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J Health Econ. 2015 May;41:59-71. doi: 10.1016/j.jhealeco.2015.01.008. Epub 2015 Feb 9.

The price elasticity of demand for heroin: Matched longitudinal and experimental evidence.

Author information

1
Lyndon B. Johnson School of Public Affairs, The University of Texas at Austin, 2300 Red River Street, Austin, TX 78713, United States; Seton/UT Southwestern Clinical Research Institute of Austin, 1400 North IH 35, Austin, TX 78701, United States. Electronic address: tolmstead@austin.utexas.edu.
2
University of Connecticut Health Center, 263 Farmington Avenue, Farmington, CT 06030, United States. Electronic address: salessi@uchc.edu.
3
Department of Economics, The University of Texas at Austin, 2225 Speedway, Austin, TX 78712, United States. Electronic address: brendan.kline@austin.utexas.edu.
4
RAND, 1776 Main Street, Santa Monica, CA 90407, United States. Electronic address: pacula@rand.org.
5
University of Connecticut Health Center, 263 Farmington Avenue, Farmington, CT 06030, United States. Electronic address: npetry@uchc.edu.

Abstract

This paper reports estimates of the price elasticity of demand for heroin based on a newly constructed dataset. The dataset has two matched components concerning the same sample of regular heroin users: longitudinal information about real-world heroin demand (actual price and actual quantity at daily intervals for each heroin user in the sample) and experimental information about laboratory heroin demand (elicited by presenting the same heroin users with scenarios in a laboratory setting). Two empirical strategies are used to estimate the price elasticity of demand for heroin. The first strategy exploits the idiosyncratic variation in the price experienced by a heroin user over time that occurs in markets for illegal drugs. The second strategy exploits the experimentally induced variation in price experienced by a heroin user across experimental scenarios. Both empirical strategies result in the estimate that the conditional price elasticity of demand for heroin is approximately -0.80.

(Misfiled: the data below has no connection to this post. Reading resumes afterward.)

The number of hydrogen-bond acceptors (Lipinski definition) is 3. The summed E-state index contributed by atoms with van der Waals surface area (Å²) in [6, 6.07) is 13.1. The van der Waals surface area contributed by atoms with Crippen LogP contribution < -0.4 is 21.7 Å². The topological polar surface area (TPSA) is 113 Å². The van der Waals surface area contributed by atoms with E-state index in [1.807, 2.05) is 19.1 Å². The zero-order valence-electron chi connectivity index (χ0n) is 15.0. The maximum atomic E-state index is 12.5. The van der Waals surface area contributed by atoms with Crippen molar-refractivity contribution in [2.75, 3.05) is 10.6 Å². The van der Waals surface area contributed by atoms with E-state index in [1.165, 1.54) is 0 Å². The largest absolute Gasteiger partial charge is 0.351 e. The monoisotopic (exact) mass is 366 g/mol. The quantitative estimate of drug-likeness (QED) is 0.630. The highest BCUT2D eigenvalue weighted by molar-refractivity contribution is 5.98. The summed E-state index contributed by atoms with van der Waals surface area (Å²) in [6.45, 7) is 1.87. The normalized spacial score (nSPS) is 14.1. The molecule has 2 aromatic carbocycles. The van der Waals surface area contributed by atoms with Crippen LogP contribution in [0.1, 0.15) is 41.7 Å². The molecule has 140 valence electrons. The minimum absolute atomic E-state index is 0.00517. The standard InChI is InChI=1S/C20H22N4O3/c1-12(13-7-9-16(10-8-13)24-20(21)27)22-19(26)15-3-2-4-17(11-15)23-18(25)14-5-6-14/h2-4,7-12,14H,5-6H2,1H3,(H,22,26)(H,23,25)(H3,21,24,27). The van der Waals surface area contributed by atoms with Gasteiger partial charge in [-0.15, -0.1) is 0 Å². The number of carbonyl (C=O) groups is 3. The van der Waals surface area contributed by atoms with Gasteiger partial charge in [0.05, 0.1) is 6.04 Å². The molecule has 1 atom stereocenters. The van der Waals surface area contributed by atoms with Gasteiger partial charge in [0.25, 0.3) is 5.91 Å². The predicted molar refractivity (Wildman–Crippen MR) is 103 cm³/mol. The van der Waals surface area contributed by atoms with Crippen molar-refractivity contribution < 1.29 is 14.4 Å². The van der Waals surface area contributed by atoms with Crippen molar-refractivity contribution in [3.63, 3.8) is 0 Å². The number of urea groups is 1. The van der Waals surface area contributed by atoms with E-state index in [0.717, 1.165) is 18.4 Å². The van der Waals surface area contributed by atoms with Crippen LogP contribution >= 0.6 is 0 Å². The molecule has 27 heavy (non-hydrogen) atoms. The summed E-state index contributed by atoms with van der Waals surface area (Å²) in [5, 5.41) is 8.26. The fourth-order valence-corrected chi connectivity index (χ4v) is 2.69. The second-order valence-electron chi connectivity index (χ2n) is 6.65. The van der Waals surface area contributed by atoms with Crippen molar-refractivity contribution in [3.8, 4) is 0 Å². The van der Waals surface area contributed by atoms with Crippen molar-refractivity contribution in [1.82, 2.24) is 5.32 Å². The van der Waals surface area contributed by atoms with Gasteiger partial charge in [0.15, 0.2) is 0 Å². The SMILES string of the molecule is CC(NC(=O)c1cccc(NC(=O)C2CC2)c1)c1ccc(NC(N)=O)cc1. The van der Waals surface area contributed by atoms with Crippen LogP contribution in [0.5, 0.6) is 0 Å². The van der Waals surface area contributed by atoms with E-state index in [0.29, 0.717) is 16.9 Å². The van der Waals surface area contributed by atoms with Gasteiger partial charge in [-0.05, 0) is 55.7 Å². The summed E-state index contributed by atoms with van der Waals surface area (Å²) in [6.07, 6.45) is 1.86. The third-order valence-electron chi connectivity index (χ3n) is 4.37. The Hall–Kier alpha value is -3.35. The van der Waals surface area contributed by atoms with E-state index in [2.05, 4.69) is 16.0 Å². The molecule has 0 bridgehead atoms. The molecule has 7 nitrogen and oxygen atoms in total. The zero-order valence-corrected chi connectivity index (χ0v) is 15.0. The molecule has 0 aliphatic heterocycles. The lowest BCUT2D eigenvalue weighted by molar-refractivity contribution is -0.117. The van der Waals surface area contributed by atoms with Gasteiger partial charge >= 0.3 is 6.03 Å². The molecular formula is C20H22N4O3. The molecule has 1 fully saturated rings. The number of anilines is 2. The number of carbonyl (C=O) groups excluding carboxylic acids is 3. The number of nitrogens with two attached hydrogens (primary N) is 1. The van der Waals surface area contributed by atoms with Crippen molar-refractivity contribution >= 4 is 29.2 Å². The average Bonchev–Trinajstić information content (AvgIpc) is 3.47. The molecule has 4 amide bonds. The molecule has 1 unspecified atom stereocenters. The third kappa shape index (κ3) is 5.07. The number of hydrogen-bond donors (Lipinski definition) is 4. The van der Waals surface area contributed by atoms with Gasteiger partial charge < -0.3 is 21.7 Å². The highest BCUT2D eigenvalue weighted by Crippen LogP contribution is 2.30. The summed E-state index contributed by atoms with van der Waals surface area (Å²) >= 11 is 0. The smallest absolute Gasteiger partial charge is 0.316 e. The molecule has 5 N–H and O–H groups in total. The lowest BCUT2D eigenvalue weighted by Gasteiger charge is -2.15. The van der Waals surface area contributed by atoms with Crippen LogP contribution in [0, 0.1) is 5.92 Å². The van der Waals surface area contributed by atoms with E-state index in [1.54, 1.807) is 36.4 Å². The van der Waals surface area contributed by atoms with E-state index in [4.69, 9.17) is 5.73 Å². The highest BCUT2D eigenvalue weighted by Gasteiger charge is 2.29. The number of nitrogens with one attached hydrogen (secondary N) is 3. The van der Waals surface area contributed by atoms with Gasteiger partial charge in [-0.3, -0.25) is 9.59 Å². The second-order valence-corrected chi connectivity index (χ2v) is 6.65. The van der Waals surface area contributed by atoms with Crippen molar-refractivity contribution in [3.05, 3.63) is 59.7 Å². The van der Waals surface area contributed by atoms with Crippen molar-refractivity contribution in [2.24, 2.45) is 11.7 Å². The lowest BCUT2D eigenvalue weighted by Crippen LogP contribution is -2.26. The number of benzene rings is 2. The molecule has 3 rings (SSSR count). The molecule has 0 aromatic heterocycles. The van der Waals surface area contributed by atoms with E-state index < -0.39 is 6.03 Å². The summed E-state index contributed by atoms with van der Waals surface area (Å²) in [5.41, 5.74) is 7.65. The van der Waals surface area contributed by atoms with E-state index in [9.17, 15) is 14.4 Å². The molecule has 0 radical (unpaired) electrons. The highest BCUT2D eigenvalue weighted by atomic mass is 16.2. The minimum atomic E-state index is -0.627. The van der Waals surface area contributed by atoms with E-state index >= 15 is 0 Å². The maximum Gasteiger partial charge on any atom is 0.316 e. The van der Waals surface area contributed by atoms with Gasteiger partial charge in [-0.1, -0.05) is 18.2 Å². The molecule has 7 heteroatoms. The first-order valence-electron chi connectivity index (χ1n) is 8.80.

KEYWORDS:

Demand; Elasticity; Experimental methods; Heroin; Panel data

PMID:
25702687
PMCID:
PMC4417427
DOI:
10.1016/j.jhealeco.2015.01.008
[Indexed for MEDLINE]
Free PMC Article

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